Here are 30 ideas on how to use podocarp in landscape projects and get inspired:
01. Set of podocarps forming a green massif between the balcony and the yard.
02. Podocarp wall. The idea here is to plant the pines close to the wall.
03. Podocarps allow the formation of green sculptures in the garden, you just need to prune them in any way you want.
04. Podocarpo at the entrance to the house: green elegance.
05. Without pruning, the podocarp takes on its original pine shape.
06. Podocarpo hedge adorning the entrance to the house.
07. Already here, the podocarpos lined up hide the masonry wall.
08. Garden with podocarp: rustic effect matching the house.
09. Podocarps are also great for creating partition effects and demarcating spaces.
10. Podocarpo hedge around the wooden house.
11. Garden with podocarp: here, the pine tree is the center of attention.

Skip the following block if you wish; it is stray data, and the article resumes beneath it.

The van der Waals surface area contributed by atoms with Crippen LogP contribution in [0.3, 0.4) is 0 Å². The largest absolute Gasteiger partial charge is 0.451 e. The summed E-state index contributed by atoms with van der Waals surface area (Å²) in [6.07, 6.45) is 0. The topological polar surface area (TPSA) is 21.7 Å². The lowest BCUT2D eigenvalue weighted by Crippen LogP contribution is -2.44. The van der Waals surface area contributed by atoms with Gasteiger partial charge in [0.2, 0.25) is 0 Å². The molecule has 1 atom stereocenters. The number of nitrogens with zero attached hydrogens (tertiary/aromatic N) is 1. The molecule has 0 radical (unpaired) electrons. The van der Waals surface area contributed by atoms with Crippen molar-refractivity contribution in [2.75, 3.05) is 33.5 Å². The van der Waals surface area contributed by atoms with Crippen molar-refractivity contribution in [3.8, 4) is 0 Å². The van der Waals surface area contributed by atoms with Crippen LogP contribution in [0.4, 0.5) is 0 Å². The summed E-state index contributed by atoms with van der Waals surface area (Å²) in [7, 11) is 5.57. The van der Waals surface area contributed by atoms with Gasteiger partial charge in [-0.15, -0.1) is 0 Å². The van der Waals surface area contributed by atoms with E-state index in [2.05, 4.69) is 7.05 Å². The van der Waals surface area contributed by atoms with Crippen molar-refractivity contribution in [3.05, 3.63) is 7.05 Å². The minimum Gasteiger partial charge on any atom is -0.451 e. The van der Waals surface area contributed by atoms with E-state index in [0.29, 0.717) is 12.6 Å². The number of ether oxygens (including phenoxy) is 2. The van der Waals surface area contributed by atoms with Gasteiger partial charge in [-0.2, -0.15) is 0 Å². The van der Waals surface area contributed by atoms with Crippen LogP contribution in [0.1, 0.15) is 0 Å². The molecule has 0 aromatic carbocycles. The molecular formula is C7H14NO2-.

12. To maintain the slim and elegant effect of the podocarp, you can only do so at the front.
13. Podocarpos in the external area of the house complementing the landscape design.
14. Here, podocarpos lead to the entrance to the house.
15. Podocarps are also a great option for a sidewalk plant.
16. The classic and elegant garden has the elegance of podocarpos in the background.
17. Backyard with podocarpos close to the wall. A great option for small spaces.
18. A combination that always works: podocarp and wood.
19. In this project, succulents rest in the shade of podocarps.
20. The podocarpos hedge can be as high as you want. Here, it takes on only a decorative effect.
21. Podocarpos to bring green to the yard.
22. Podocarp in a pot with other species.
23. Podocarp garden in harmony with the modern architecture of the house.
24. Rustic and cozy garden with podocarpos close to the wooden fence.
25. Two species of podocarps for the same landscape project.
26. Together, podocarpos form a perfect green massif to bring more privacy to spaces, as here, next to the hot tub.
27. The white of the walls creates a beautiful contrast with the bright green of the podocarp.
28. To make everything even more beautiful, try planting some low species near the podocarps.
29. Podocarps in the vessel: perfect for those who have little space or have no external area.
30. Podocarpos help to further close the land, increasing the privacy and security of the home.